For all other value domains, diagnosis is to be based on Society of Obstetric Medicine of Australia and New Zealand (SOMANZ) Guidelines for the Management of Hypertensive Disorders of Pregnancy. If the clinician does not have information as to whether the above guidelines have been used, available information about diagnosis of hypertensive disorder is still to be reported.

The diagnosis is preferably derived from and substantiated by clinical documentation, which should be reviewed at the time of delivery. However this information may not be available in which case the patient may self-report to the clinician that they have been diagnosed with a hypertensive disorder.

Source and reference attributes

Reference documents:Help on this term

Lowe SA, Brown MA, Dekker G, Gatt S, McLintock C, McMahon L et al. 2008. Guidelines for the management of hypertension in pregnancy. Society of Obstetric Medicine of Australia and New Zealand

The 10-AM Commandments (Coding Matters) in NCCH (National Centre for Classification in Health) 2010. The International Statistical Classification of Diseases and Related Health Problems, 10th Revision, Australian Modification (ICD-10-AM), Australian Classification of Health Interventions (ACHI) and Australian Coding Standards (ACS), Seventh edition. Sydney: University of Sydney.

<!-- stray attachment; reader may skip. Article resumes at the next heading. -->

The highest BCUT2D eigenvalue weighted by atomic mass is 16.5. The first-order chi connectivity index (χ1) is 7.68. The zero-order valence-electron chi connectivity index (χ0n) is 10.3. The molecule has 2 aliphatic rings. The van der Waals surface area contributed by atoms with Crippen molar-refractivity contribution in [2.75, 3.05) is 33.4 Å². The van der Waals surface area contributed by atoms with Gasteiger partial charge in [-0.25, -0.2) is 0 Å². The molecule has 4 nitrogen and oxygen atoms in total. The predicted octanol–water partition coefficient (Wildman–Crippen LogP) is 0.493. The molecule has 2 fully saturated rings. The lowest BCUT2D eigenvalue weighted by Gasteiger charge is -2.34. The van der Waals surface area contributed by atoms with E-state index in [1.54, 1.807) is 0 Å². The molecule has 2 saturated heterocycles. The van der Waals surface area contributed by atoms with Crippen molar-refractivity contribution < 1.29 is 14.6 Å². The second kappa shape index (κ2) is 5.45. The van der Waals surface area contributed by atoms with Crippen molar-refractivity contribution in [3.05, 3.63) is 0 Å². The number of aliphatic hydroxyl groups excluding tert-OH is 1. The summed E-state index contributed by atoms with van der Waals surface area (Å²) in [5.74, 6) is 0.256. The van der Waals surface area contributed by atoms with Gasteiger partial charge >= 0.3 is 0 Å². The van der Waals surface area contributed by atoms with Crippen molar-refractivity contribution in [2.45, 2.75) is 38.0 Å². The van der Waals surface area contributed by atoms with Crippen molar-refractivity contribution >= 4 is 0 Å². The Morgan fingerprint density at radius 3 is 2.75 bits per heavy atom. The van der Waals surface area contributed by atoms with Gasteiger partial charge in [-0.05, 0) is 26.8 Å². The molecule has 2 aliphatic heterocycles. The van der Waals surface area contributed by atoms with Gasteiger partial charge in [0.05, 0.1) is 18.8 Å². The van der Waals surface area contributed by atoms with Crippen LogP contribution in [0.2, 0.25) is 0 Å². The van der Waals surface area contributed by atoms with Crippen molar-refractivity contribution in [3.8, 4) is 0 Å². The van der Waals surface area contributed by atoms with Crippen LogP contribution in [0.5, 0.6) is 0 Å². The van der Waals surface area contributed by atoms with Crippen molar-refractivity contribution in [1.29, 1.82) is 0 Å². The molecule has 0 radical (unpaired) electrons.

Data element attributes

Relational attributes

Related metadata references:Help on this term

See also Female—hypertensive disorder during pregnancy indicator, yes/no/not stated/inadequately described code N Health, Superseded 05/10/2016

Has been superseded by Female—type of hypertensive disorder during pregnancy, code N Health, Superseded 02/08/2017

Implementation in Data Set Specifications:Help on this term
All attributes +

Perinatal DSS 2014-15 Health, Superseded 13/11/2014

DSS specific attributes +

Perinatal DSS 2015-16 Health, Superseded 04/09/2015

DSS specific attributes +

Perinatal NBEDS 2016-17 Health, Superseded 05/10/2016

DSS specific attributes +